Category: Monochrome Challenge
Monochrome Challenge: A Walk in the Park
With the recent death of my wife of 17 years, Abby, I had a few days off to unwind and organize.
Fellow photographers Robert Stinson and Mackenzee Crosby met last week for a bite, then a photo walk in Ada’s famous Francis Wintersmith Park.
I make pictures with a lot of different photographers as a photojournalist, which is very fun, but I also like stepping out of that box and being a different photographer sometimes.
An odd observation about that: photographers relax by being different photographers, airline pilots relax by flying their Cessnas and Piper Cubs, writers relax by setting aside their novel and working on their poetry instead.
Robert, Mackenzee and I are three very different photographers from each other, though we share some common ground, the love of image-making and self-expression.
For this occasion I decided to shoot in monochrome, both because the type of images I was making were less about color and more about light and composition, and because both cameras I was using, the Nikon D7100 and the Fujifilm X-T10, both have excellent monochrome rendering capabilities.
My Fuji wore the 16-50mm kit lens, and the Nikon wore the 1980s-vintage 85mm f/2.0 Nikkor. I especially love the look of images made with the 85mm, and it’s good to keep my manual focusing skills sharp.
At one point we did an old familiar challenge: each of us picks another one to pose for a portrait. Mackenzee photographed me, Robert photographed Mackenzee, and I photographed Robert.
Film Simulation Bracketing
An intriguing feature in my Fujifilm X-T10 is film simulation bracketing. When turned on, shooting one frame creates three JPEG files of the shot, each set to one of Fuji’s film simulations. You can choose which three film simulation modes you want in the menu. In this case, I told the camera to create one of each: vivid, sepia, and monochrome…
You can set the camera to use any of its nine film simulations. These frames are straight out of the camera, unedited. As you can see, a feature like this has some interesting potential.
Monochrome Challenge: Snow
Our patch of southern Oklahoma just received more snowfall that in the last ten years combined. Our mighty Irish wolfhound Hawken couldn’t wait to romp around in it.
Film: My Time at The Daily Times
I worked for a short time at The Daily Times in Ottawa, Illinois, in 1988, with a very talented young photographer named Harold Krewer. We often challenged each other to feature photo shoot-offs, and it raised us both up in quality, and it was very fun.
Film: My Time at The Shawnee News-Star
I was the swing-shift photographer at The Shawnee News-Star from November 1985 through April 1988. I was partnered with a talented former Vietnam Air Force member Ed Blochowiak. Between us we made some great images and won some awards. Ed spent his entire career at the News-Star, and, sadly, died just two months after retiring in October 2016.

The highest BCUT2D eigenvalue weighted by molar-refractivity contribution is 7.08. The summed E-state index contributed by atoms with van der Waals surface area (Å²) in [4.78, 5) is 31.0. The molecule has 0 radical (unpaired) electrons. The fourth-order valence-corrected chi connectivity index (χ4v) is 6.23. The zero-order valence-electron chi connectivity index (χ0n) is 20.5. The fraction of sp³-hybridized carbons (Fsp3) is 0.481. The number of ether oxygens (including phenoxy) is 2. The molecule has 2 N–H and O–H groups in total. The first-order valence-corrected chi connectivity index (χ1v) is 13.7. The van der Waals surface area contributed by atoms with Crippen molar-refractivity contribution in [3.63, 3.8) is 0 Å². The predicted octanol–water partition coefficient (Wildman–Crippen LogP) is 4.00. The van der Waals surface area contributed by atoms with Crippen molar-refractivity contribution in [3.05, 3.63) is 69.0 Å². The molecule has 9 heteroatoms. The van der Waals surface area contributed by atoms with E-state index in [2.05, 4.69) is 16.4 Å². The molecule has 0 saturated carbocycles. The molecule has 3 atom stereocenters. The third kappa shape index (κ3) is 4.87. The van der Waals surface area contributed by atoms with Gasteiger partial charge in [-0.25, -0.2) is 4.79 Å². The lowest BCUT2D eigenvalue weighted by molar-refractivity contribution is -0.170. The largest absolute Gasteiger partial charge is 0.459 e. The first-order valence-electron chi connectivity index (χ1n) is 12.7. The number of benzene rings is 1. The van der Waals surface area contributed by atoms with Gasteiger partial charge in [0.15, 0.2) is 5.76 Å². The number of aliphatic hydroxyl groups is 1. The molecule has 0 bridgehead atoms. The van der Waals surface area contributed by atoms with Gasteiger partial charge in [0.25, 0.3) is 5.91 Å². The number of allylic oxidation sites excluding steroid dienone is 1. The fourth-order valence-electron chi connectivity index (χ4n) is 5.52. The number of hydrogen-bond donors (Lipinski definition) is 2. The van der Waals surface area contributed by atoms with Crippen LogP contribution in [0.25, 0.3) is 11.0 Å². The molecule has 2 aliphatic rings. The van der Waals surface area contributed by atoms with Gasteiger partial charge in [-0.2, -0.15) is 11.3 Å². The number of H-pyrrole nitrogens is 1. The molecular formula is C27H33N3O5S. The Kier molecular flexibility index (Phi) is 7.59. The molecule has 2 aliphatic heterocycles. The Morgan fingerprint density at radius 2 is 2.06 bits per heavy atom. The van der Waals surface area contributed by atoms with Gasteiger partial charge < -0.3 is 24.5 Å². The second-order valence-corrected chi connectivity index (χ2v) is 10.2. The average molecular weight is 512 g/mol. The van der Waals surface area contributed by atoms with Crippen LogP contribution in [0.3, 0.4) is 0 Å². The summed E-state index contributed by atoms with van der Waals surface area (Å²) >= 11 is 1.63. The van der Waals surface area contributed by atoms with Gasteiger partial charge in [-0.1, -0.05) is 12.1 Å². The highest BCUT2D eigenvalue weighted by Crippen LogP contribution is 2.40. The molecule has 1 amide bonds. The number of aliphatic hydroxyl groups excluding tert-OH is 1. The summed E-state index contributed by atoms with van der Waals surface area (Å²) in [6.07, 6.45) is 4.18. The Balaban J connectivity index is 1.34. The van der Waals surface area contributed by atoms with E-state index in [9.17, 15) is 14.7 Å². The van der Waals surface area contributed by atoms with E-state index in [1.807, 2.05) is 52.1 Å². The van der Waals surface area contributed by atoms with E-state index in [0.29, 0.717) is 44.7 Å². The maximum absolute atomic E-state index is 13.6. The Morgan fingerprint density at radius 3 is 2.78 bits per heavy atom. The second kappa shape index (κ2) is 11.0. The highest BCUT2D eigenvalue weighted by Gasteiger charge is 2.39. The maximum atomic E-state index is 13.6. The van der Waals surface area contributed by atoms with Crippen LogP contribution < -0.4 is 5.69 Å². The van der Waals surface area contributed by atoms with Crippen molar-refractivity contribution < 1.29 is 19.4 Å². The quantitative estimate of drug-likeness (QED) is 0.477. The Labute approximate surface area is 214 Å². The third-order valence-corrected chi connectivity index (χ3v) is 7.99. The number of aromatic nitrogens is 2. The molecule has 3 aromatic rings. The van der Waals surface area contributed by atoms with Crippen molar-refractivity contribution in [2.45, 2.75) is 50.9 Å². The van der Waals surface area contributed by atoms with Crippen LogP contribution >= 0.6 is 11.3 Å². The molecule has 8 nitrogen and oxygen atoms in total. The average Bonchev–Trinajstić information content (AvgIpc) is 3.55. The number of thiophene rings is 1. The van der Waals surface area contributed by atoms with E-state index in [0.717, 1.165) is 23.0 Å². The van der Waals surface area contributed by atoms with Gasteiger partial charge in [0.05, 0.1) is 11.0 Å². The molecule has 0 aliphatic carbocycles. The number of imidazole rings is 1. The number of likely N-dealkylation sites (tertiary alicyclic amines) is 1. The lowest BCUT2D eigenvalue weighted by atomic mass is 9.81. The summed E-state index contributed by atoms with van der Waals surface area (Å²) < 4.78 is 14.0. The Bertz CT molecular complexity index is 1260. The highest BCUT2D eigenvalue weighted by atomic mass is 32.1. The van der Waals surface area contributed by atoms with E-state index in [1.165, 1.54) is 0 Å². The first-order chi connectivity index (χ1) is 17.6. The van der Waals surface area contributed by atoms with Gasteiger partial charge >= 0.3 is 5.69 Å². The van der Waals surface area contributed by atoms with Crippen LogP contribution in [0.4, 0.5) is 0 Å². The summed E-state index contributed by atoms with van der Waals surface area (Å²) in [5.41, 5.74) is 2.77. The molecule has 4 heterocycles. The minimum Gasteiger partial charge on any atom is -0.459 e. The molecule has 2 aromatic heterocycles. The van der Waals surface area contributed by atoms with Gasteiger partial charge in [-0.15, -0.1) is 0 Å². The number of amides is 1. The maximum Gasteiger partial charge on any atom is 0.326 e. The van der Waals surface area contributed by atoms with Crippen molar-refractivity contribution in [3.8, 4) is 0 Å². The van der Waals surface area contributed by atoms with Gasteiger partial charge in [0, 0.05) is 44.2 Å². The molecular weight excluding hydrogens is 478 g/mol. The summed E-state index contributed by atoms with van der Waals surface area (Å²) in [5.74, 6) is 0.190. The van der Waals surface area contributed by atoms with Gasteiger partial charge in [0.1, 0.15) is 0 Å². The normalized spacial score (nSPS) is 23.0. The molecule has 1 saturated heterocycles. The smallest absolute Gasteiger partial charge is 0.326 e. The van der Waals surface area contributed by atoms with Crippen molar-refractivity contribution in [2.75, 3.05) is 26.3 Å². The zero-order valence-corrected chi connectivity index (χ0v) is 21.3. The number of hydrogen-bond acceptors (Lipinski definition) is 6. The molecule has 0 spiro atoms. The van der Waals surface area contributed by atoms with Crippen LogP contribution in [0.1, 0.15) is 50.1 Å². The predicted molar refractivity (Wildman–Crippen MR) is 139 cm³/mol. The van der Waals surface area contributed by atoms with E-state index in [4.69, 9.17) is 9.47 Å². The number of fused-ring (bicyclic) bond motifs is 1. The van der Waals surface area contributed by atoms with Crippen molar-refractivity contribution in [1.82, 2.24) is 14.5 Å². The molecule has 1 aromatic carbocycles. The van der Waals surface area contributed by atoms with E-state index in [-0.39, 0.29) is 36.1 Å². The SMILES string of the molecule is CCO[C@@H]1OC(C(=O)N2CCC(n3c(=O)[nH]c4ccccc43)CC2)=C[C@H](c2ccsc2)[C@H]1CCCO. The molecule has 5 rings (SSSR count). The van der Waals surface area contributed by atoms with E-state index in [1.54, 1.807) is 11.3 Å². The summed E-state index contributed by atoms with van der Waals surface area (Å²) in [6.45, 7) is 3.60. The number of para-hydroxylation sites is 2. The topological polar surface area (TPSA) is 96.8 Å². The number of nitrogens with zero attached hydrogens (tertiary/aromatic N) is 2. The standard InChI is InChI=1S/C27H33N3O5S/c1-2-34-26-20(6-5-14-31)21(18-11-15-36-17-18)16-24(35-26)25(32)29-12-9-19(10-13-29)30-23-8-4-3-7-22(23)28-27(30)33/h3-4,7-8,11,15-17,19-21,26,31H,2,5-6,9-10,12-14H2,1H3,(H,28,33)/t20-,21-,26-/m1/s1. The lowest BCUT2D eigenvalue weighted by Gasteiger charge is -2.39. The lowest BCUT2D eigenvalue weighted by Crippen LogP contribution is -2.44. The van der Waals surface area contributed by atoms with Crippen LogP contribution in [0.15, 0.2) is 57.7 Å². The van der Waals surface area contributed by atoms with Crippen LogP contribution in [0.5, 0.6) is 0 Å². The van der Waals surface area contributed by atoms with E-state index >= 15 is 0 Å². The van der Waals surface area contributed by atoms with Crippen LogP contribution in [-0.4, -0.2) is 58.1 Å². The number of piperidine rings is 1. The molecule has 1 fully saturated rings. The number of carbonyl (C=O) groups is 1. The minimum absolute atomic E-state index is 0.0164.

Film: Ada Cougar Football State Championship 1988
I had been at The Ada Evening News (now, The Ada News) just six weeks when I photographed the Ada Cougars winning their 15th state championship in December 1988 at Oklahoma State University’s Lewis Field.
Most of the action and trophy photos were published in the sports section that Sunday. I was looking through a box of black-and-white negatives from that month and decided to write my column about scanning film, and scan many of these images, which have not been published since that time.
Monochrome Challenge: After the First Freeze
My readers will recall that after the first hard freeze of the year, Hawken the Irish wolfhound and I expand our walk to include a large area of woods to the west of our home. If we exhaust all the trails in a single walk, which we often do, it comes to about three miles round trip. We are never bored.
For this edition of the Monochrome Challenge, I brought my tiny, seldom-used Olympus FE-5020.
Abby and I rewatched Three Days of the Condor recently, and enjoyed it immensely.
When I was about 16 I saw this movie, starring Robert Redford and Faye Dunaway. Dunaway portrays Kathy, a photographer who gets tangled up in the intrigue. In her apartment, Redford, whose character is Joe Turner, looks at some of her images on the walls; deep, rich, low-light black-and-white images. He remarks that the photos aren’t really autumn, but they aren’t really winter. They are in between – November.
Kathy: Sometimes I take a picture that isn’t like me. But I took it so it is like me. It has to be. I put those pictures away.
Joe Turner: I’d like to see those pictures.
Kathy: We don’t know each other that well.
Joe Turner: Do you know anybody that well?
Kathy: I don’t think I want to know you very well.
This scene made a huge impression on the early years of my own photography.
Late Fall Monochrome
The Monochrome Challenge continues with these late autumn images.
Late Summer Monochrome
The monochrome challenge, seeing and shooting in black-and-white, continues.
These image were made with my 2003-era Minolta DiMage 7i in black-and-white mode.
The Monochrome Challenge, in which we shoot in black-and-white only, continues…
The Tangled Web
Monochrome in Mid March
I continue with the “monochrome challenge” with these images, all made while walking my Irish Wolfhound Hawken.
After what seemed like an interminable, cold winter, we have experienced some very nice springs days.